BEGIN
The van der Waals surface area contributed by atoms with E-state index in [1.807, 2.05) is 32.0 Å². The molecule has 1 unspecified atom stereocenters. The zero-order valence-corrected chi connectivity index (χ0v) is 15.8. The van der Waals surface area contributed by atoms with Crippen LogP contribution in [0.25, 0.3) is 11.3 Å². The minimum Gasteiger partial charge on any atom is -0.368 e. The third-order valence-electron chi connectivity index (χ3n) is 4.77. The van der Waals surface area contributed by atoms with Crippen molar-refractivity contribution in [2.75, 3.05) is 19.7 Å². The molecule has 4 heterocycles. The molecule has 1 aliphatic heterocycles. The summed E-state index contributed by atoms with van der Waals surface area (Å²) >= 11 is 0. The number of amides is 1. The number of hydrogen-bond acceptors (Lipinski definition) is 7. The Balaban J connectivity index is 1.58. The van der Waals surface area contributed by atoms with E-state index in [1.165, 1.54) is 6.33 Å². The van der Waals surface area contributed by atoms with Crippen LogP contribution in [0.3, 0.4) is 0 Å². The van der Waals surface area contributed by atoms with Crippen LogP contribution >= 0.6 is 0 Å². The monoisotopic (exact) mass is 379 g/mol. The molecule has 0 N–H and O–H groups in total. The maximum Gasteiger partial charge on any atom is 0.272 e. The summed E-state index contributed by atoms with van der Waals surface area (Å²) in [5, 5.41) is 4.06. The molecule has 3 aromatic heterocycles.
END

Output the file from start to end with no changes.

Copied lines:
The van der Waals surface area contributed by atoms with E-state index in [1.807, 2.05) is 32.0 Å². The molecule has 1 unspecified atom stereocenters. The zero-order valence-corrected chi connectivity index (χ0v) is 15.8. The van der Waals surface area contributed by atoms with Crippen LogP contribution in [0.25, 0.3) is 11.3 Å². The minimum Gasteiger partial charge on any atom is -0.368 e. The third-order valence-electron chi connectivity index (χ3n) is 4.77. The van der Waals surface area contributed by atoms with Crippen molar-refractivity contribution in [2.75, 3.05) is 19.7 Å². The molecule has 4 heterocycles. The molecule has 1 aliphatic heterocycles. The summed E-state index contributed by atoms with van der Waals surface area (Å²) >= 11 is 0. The number of amides is 1. The number of hydrogen-bond acceptors (Lipinski definition) is 7. The Balaban J connectivity index is 1.58. The van der Waals surface area contributed by atoms with E-state index in [1.165, 1.54) is 6.33 Å². The van der Waals surface area contributed by atoms with Crippen LogP contribution in [0.3, 0.4) is 0 Å². The van der Waals surface area contributed by atoms with Crippen LogP contribution >= 0.6 is 0 Å². The monoisotopic (exact) mass is 379 g/mol. The molecule has 0 N–H and O–H groups in total. The maximum Gasteiger partial charge on any atom is 0.272 e. The summed E-state index contributed by atoms with van der Waals surface area (Å²) in [5, 5.41) is 4.06. The molecule has 3 aromatic heterocycles.